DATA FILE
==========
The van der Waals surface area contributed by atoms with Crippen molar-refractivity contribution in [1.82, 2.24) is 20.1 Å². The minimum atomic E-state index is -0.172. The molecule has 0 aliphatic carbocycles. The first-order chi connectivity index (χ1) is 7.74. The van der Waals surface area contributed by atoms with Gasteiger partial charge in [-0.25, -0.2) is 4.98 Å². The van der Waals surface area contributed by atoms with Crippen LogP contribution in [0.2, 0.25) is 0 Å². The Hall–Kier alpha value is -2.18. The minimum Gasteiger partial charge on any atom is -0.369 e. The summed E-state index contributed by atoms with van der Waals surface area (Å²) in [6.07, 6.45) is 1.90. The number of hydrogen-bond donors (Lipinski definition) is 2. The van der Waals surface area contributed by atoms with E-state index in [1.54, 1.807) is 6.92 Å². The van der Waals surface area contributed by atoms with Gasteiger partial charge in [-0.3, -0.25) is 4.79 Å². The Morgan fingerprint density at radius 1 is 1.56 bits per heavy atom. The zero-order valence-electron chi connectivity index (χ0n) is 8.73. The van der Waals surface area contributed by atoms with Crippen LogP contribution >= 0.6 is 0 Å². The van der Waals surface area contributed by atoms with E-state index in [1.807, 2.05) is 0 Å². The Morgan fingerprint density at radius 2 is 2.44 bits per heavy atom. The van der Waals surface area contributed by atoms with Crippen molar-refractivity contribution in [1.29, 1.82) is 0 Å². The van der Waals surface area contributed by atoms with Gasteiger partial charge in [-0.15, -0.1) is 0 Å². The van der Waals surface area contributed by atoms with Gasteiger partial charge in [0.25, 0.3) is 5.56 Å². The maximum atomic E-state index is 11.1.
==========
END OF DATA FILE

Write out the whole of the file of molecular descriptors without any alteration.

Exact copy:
The van der Waals surface area contributed by atoms with Crippen molar-refractivity contribution in [1.82, 2.24) is 20.1 Å². The minimum atomic E-state index is -0.172. The molecule has 0 aliphatic carbocycles. The first-order chi connectivity index (χ1) is 7.74. The van der Waals surface area contributed by atoms with Gasteiger partial charge in [-0.25, -0.2) is 4.98 Å². The van der Waals surface area contributed by atoms with Crippen LogP contribution in [0.2, 0.25) is 0 Å². The Hall–Kier alpha value is -2.18. The minimum Gasteiger partial charge on any atom is -0.369 e. The summed E-state index contributed by atoms with van der Waals surface area (Å²) in [6.07, 6.45) is 1.90. The number of hydrogen-bond donors (Lipinski definition) is 2. The van der Waals surface area contributed by atoms with E-state index in [1.54, 1.807) is 6.92 Å². The van der Waals surface area contributed by atoms with Gasteiger partial charge in [-0.3, -0.25) is 4.79 Å². The Morgan fingerprint density at radius 1 is 1.56 bits per heavy atom. The zero-order valence-electron chi connectivity index (χ0n) is 8.73. The van der Waals surface area contributed by atoms with Crippen LogP contribution >= 0.6 is 0 Å². The van der Waals surface area contributed by atoms with E-state index in [1.807, 2.05) is 0 Å². The Morgan fingerprint density at radius 2 is 2.44 bits per heavy atom. The van der Waals surface area contributed by atoms with Crippen molar-refractivity contribution in [1.29, 1.82) is 0 Å². The van der Waals surface area contributed by atoms with Gasteiger partial charge in [-0.15, -0.1) is 0 Å². The van der Waals surface area contributed by atoms with Gasteiger partial charge in [0.25, 0.3) is 5.56 Å². The maximum atomic E-state index is 11.1.